John Danks might not be all the way back from shoulder surgery, but he showed he's pretty close Saturday.
"It's night and day," the White Sox' left-hander said.
Night was probably any time in February and March, when Danks was hoping to show he was fully recovered in spring training. As it turned out, he wasn't anywhere near ready to rejoin the Sox' rotation.
"Obviously, spring training was tough," Danks said. "I battled through a lot in spring, and just like they told me, the more time and the more strengthening I get, the better I'll be. It's still a process.
"There will be days where it doesn't feel great. I'm fully prepared for that, but so far it feels great out there. Nothing's bothering me. I'm able to throw all four pitches."
Danks had his fastball, changeup, cutter and curve working to near perfection at U.S. Cellular Field, and he looked a lot like his old self in the Sox' 4-1 win over Oakland.
"It was nice to get John a win," Paul Konerko said. "You don't want to waste an outing like that by one of your starters. We've had a lot of those this year where we couldn't get our starter a win and with John, you're coming back off the injury and all that. It's something a little more special getting it for him and yeah, it was a good day."
Danks was admittedly shaky early, and it wasn't looking promising when the red-hot A's scored a run on 2 hits and a walk in the first inning.
"I hate to say it this way, but I feel fortunate to only give up one after the first couple (innings)," Danks said. "It was a struggle. It was a grind out there. I just had trouble getting the ball down, the changeup didn't feel great but I felt like I was able to make enough pitches to get out of it. Once I was able to settle in, I felt pretty good about things."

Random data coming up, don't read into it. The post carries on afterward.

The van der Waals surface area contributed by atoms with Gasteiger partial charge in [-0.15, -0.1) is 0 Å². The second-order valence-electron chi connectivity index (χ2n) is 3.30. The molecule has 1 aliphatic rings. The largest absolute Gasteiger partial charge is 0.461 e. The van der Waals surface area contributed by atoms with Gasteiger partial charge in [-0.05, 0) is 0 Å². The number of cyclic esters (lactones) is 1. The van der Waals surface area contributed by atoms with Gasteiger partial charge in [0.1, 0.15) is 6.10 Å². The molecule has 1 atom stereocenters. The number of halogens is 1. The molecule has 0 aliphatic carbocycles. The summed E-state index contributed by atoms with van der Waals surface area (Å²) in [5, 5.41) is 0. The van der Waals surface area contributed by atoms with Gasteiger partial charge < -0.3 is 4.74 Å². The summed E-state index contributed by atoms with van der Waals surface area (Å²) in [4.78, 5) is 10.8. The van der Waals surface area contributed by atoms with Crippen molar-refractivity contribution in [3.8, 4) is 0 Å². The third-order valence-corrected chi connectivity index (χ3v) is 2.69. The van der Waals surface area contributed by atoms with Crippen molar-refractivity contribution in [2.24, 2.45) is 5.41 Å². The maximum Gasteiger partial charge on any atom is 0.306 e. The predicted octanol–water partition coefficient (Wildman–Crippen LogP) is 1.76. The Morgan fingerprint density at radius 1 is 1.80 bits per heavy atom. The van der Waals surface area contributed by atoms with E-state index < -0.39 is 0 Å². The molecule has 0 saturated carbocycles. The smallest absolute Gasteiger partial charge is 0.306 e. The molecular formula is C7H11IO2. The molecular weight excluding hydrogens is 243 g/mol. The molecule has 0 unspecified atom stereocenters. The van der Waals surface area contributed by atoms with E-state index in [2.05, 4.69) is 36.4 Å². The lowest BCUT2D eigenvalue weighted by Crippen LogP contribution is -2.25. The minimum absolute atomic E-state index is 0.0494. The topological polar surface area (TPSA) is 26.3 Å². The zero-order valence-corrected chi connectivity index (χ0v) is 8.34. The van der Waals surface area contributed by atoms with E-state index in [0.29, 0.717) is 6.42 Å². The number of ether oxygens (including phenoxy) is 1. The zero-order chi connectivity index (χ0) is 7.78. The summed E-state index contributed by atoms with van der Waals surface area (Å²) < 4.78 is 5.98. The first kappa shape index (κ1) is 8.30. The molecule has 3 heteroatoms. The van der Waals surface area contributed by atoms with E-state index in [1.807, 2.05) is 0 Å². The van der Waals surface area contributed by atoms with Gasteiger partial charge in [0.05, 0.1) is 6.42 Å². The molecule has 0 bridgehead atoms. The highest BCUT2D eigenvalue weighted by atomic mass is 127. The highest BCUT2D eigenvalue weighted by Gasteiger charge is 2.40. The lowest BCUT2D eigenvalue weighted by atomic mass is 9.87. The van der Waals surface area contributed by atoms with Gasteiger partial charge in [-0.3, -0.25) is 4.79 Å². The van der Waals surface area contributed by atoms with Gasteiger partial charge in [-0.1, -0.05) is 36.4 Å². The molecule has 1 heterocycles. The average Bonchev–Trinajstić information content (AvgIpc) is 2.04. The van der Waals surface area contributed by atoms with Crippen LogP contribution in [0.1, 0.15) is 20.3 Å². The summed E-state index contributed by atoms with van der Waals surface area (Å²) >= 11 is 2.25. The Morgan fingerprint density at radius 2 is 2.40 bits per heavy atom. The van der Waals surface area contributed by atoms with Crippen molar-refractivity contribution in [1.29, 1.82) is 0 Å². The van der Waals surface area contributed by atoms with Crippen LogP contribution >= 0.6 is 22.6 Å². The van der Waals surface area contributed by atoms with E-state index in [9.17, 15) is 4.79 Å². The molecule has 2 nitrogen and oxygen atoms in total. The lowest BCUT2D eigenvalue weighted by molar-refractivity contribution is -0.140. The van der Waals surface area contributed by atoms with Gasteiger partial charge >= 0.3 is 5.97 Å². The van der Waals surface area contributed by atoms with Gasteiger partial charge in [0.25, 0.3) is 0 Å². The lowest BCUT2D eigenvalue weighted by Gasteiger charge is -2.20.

Danks (1-2) retired the last 21 Oakland hitters he faced while allowing 1 run on 3 hits in 8 innings. It was his first win since May 19 of last season, when he beat the Cubs at Wrigley. It was Danks' first home win since Sept. 24, 2011.
"I'd like to be depended on to go 110-130 (pitches) like the rest of the guys are," Danks said after throwing 96 vs. the A's. "I want to just be another pitcher on the team that's expected to get us in the seventh, eighth inning."
After scoring just 29 runs in their last 11 games, 10 of them losses, the White Sox' offense finally broke through in the eighth inning Saturday.
Alejandro De Aza led off the eighth with an infield single against Oakland reliever Sean Doolittle. Alexei Ramirez sacrificed him to second base and Alex Rios came through with an RBI single to put the Sox in front 2-1.
Paul Konerko added a 2-run homer to give the White Sox some breathing room.
Getting bunts down has been a difficult task for Ramirez, but he came through and set up the big inning.
"It's nice when you do that and the guy behind you (Rios) comes in with a hit," manager Robin Ventura said. "That's something you have to do to win games. Rios is big with that basehit going the other way and then you get to Paulie and it kind of puts it away a little bit."
Boston Marathon bombing survivor Karen Rand was at U.S. Cellular Field on Saturday, and she threw out the ceremonial first pitch to Chris Sale from her wheelchair.
Rand was near the finish line at the Marathon waiting for her boyfriend to finish the race when one of two bombs went off. She had her lower left leg amputated, and her right leg was also injured.
"I think for our guys, you go through a tough stretch and there's a sense to want to feel sorry for yourself and you shouldn't," said White Sox manager Robin Ventura said. "She's a great example, very upbeat. They just happened to like coming to Chicago on vacation. It's great that she comes out and we get to entertain her a little bit."